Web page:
Dr Praveen Paul

Co-Founder, Pint of Science

The annual Pint of Science festival brings the latest scientific discoveries to people through thousands of public events across the world. We are a grassroots organisation run by volunteers, many of whom are scientists or researchers.

The pandemic and lockdown has seen nearly all our in-person events cancelled and moved online.

As the entire internet-connected world moved things online, we found ourselves not only learning a new way of doing things but also competing against Netflix and other streaming services. Before, guests simply had to turn up at the venue and they would instantly become our committed audience. Now, if we were not entertaining or engaging enough, our audience could very easily leave – simply by closing their online browser.

It was clear to us that live shows, rather than pre-recorded content, would be the way to engage people and make them feel valued and part of an online show. We initially experimented with a small number of online shows and tried different formats. The skills required were completely different to in-person events, but we are fortunate to have a large group of enthusiastic volunteers who are keen and willing to learn and adapt. Learning to create, produce and host online shows as a team gave us a much-needed outlet and sense of community.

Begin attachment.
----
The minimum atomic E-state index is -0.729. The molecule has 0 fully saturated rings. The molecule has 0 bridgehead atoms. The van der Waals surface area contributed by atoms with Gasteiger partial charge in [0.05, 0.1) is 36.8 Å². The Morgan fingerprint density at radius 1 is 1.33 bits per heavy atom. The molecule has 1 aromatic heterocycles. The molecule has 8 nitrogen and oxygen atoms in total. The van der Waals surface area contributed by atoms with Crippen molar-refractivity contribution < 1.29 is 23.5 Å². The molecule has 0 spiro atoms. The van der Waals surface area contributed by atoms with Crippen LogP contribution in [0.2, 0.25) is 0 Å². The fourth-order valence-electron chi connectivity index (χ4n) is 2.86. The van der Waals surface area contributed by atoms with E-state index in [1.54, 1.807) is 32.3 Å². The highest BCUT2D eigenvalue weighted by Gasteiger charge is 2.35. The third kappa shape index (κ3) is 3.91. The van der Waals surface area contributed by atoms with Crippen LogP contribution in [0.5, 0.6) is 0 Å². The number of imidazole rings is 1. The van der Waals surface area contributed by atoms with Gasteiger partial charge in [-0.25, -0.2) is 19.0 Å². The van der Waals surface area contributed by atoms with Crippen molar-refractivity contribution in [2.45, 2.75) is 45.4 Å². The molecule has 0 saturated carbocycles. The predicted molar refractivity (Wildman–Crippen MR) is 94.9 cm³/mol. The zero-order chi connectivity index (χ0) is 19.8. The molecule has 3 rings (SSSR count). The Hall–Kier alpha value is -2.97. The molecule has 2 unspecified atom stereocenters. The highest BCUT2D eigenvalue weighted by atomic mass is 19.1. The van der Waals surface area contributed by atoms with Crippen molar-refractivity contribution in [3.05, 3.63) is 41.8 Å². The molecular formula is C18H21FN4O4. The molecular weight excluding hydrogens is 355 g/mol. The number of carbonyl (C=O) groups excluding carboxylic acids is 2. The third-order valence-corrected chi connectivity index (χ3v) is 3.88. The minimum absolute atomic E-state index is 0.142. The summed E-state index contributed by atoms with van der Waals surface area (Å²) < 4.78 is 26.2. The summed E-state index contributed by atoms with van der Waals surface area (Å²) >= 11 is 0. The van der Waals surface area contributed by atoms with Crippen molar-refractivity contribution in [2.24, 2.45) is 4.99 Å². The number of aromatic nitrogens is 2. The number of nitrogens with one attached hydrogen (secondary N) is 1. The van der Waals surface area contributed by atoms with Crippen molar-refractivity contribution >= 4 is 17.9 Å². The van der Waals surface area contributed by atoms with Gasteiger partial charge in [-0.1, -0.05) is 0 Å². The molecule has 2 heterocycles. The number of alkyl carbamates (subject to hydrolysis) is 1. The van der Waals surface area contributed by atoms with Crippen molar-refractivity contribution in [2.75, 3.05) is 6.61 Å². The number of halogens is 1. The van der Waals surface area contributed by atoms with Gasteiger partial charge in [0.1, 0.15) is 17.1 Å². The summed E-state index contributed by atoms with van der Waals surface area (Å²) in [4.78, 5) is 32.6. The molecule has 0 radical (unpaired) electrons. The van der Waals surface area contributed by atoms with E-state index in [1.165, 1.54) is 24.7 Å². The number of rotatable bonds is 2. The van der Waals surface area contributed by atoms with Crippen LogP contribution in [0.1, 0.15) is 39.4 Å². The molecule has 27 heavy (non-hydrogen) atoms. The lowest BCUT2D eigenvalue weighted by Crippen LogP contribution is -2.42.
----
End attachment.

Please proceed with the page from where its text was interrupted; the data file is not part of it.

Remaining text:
We found our online shows attracting a new audience: teenagers (who previously may not have been able to attend the events held in bars and pubs) and an older population. We even received this heart-warming email: “Just to say how much we have enjoyed the series of talks and the time and effort put in by all the participants. Absolutely wonderful and uplifting in this very trying time. From two 70 year olds.”

Despite reaching new age groups and people in different countries, our audience has become exclusive because our shows are now limited to people who have access to the internet.

An online show feels very different, both for the presenters and the audience. Some Pint of Science countries choose to broadcast their live shows straight to YouTube and rely on the live chat to engage with the audience. However, it can be disconcerting when you can’t see your audience, and so some countries try to recapture the intimate and cosy feeling of being in a pub or café by creating online meetings where we can all see one another and have an informal chat before we hear from the scientists.

Pint of Science Kenya joined for the first time last year and ran live online shows covering antimicrobial resistance, oncology and even a quiz! Our team in Brazil, where Pint of Science is in nearly 200 cities, ran an incredible 300 online shows over three days.